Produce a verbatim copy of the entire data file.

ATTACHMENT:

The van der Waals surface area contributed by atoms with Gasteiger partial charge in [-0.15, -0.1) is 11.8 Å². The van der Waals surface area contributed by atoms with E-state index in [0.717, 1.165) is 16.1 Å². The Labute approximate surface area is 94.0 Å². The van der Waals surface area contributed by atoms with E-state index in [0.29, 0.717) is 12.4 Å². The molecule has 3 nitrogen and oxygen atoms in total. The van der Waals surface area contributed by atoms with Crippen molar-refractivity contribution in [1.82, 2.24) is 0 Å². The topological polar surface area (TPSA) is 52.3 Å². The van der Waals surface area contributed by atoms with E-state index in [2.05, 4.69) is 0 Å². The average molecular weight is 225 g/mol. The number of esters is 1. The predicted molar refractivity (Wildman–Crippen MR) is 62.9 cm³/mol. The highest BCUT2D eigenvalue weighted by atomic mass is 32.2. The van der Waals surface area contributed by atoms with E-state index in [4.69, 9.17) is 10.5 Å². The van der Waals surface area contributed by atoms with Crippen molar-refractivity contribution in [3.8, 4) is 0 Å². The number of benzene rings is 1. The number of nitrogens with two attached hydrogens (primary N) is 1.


The van der Waals surface area contributed by atoms with Gasteiger partial charge in [-0.15, -0.1) is 11.8 Å². The van der Waals surface area contributed by atoms with E-state index in [0.717, 1.165) is 16.1 Å². The Labute approximate surface area is 94.0 Å². The van der Waals surface area contributed by atoms with E-state index in [0.29, 0.717) is 12.4 Å². The molecule has 3 nitrogen and oxygen atoms in total. The van der Waals surface area contributed by atoms with Crippen molar-refractivity contribution in [1.82, 2.24) is 0 Å². The topological polar surface area (TPSA) is 52.3 Å². The van der Waals surface area contributed by atoms with E-state index in [2.05, 4.69) is 0 Å². The average molecular weight is 225 g/mol. The number of esters is 1. The predicted molar refractivity (Wildman–Crippen MR) is 62.9 cm³/mol. The highest BCUT2D eigenvalue weighted by atomic mass is 32.2. The van der Waals surface area contributed by atoms with E-state index in [4.69, 9.17) is 10.5 Å². The van der Waals surface area contributed by atoms with Crippen molar-refractivity contribution in [3.8, 4) is 0 Å². The number of benzene rings is 1. The number of nitrogens with two attached hydrogens (primary N) is 1.